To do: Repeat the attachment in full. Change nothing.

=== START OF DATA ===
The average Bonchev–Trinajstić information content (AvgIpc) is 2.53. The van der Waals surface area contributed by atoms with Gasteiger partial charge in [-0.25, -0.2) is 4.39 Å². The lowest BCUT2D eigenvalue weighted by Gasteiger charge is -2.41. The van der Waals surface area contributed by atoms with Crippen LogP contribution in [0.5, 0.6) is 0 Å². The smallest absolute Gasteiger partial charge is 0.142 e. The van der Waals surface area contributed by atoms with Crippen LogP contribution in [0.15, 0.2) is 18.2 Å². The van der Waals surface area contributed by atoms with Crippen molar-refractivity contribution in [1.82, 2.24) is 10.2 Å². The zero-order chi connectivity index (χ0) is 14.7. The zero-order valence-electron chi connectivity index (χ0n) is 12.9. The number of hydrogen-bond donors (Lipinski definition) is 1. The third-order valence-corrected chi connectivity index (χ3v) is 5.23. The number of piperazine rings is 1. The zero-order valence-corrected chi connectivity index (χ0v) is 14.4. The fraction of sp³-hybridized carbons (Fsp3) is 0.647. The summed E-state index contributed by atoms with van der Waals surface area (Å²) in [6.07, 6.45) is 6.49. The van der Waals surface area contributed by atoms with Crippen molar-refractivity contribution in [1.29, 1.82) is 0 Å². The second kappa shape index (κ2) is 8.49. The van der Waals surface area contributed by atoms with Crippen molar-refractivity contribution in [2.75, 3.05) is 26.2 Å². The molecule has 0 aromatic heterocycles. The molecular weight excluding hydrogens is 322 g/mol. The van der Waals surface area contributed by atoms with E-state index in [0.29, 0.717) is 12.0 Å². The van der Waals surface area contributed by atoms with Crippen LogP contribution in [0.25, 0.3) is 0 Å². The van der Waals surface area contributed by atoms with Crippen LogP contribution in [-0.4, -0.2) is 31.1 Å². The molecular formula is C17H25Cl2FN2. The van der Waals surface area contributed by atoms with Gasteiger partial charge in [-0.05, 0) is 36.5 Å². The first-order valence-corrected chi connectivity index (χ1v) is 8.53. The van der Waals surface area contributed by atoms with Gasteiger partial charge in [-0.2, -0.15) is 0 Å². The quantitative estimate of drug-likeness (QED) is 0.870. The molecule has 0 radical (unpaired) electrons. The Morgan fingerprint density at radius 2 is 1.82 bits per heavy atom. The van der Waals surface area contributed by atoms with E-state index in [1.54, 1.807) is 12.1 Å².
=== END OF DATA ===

The average Bonchev–Trinajstić information content (AvgIpc) is 2.53. The van der Waals surface area contributed by atoms with Gasteiger partial charge in [-0.25, -0.2) is 4.39 Å². The lowest BCUT2D eigenvalue weighted by Gasteiger charge is -2.41. The van der Waals surface area contributed by atoms with Crippen LogP contribution in [0.5, 0.6) is 0 Å². The smallest absolute Gasteiger partial charge is 0.142 e. The van der Waals surface area contributed by atoms with Crippen LogP contribution in [0.15, 0.2) is 18.2 Å². The van der Waals surface area contributed by atoms with Crippen molar-refractivity contribution in [1.82, 2.24) is 10.2 Å². The zero-order chi connectivity index (χ0) is 14.7. The zero-order valence-electron chi connectivity index (χ0n) is 12.9. The number of hydrogen-bond donors (Lipinski definition) is 1. The third-order valence-corrected chi connectivity index (χ3v) is 5.23. The number of piperazine rings is 1. The zero-order valence-corrected chi connectivity index (χ0v) is 14.4. The fraction of sp³-hybridized carbons (Fsp3) is 0.647. The summed E-state index contributed by atoms with van der Waals surface area (Å²) in [6.07, 6.45) is 6.49. The van der Waals surface area contributed by atoms with Crippen molar-refractivity contribution in [1.29, 1.82) is 0 Å². The second kappa shape index (κ2) is 8.49. The van der Waals surface area contributed by atoms with Crippen molar-refractivity contribution in [2.75, 3.05) is 26.2 Å². The molecule has 0 aromatic heterocycles. The molecular weight excluding hydrogens is 322 g/mol. The van der Waals surface area contributed by atoms with E-state index in [0.29, 0.717) is 12.0 Å². The van der Waals surface area contributed by atoms with Crippen LogP contribution in [0.25, 0.3) is 0 Å². The van der Waals surface area contributed by atoms with Crippen LogP contribution in [-0.4, -0.2) is 31.1 Å². The molecular formula is C17H25Cl2FN2. The van der Waals surface area contributed by atoms with Gasteiger partial charge in [-0.05, 0) is 36.5 Å². The first-order valence-corrected chi connectivity index (χ1v) is 8.53. The van der Waals surface area contributed by atoms with Gasteiger partial charge in [-0.2, -0.15) is 0 Å². The quantitative estimate of drug-likeness (QED) is 0.870. The molecule has 0 radical (unpaired) electrons. The Morgan fingerprint density at radius 2 is 1.82 bits per heavy atom. The van der Waals surface area contributed by atoms with E-state index in [1.54, 1.807) is 12.1 Å².